Or, perhaps people agree that climate change is happening, just that there is nothing we can do. Again, this doesn’t mean climate sceptics aren’t winning the communications battle here, I just mean I don’t necessarily see that from the data.

Something else that sprung out at me was that 52% of the people who said they think the rise in the world’s temperature caused by climate change reduce the energy use in their home (p91). Perhaps what this highlights is not a communications challenge of convincing people of the science, but more of a behavioral one. The figure is 39% overall though, so it does seem that agreeing climate change is dangerous has clear impact. The report also notes an “ascension of recycling to a national social norm”, so maybe this is possible, given political will.

One final thing that bugged me about this report was that it didn’t really examine how and where people got their information about the environment from, and yet still felt able to make loose connections between the timing of Climategate and the apparent rise in scepticism. From the final pages: “we conclude that media coverage may make a difference – not least ‘new’ media and the internet ‘blogosphere’ where unfounded opinion can sometimes be favoured over scientific fact” (p106).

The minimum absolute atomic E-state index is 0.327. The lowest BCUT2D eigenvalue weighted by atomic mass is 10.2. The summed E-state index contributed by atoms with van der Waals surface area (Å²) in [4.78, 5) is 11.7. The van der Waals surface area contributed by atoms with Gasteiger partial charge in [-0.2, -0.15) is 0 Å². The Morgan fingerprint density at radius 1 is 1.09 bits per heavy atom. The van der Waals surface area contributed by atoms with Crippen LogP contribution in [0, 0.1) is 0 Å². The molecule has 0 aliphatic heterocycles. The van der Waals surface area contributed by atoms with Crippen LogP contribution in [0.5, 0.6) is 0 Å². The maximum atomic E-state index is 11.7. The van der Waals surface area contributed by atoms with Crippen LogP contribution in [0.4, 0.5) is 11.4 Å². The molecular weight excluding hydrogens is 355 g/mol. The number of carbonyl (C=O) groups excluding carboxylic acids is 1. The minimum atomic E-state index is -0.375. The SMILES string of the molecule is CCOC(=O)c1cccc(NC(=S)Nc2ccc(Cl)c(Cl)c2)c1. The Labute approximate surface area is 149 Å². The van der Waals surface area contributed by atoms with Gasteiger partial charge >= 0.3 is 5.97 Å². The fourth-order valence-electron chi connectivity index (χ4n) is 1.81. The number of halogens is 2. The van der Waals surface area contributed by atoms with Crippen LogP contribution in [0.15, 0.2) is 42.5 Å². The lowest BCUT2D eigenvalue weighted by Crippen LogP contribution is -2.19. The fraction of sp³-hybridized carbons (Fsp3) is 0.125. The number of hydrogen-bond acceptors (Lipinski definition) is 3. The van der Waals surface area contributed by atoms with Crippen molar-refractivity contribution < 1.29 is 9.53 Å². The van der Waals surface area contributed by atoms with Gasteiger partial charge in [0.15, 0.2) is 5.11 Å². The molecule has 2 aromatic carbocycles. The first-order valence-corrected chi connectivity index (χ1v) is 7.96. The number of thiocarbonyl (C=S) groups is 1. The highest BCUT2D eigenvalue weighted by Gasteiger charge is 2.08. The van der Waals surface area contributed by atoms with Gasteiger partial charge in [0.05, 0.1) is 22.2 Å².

The impact of the media on people’s understanding, reasoning and framing of any issue, perhaps in particular ones including esoteric expertise like climate science, is incredibly complex, and the BSA report writers should have known better.

Note: Leo Barasi’s blogging on the limited impact of Climategate on people’s attitudes.

—-
Alice Bell is lecturer in science communication at Imperial College, London. A longer version of this article is at Alice Bell’s blog.

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Reader comments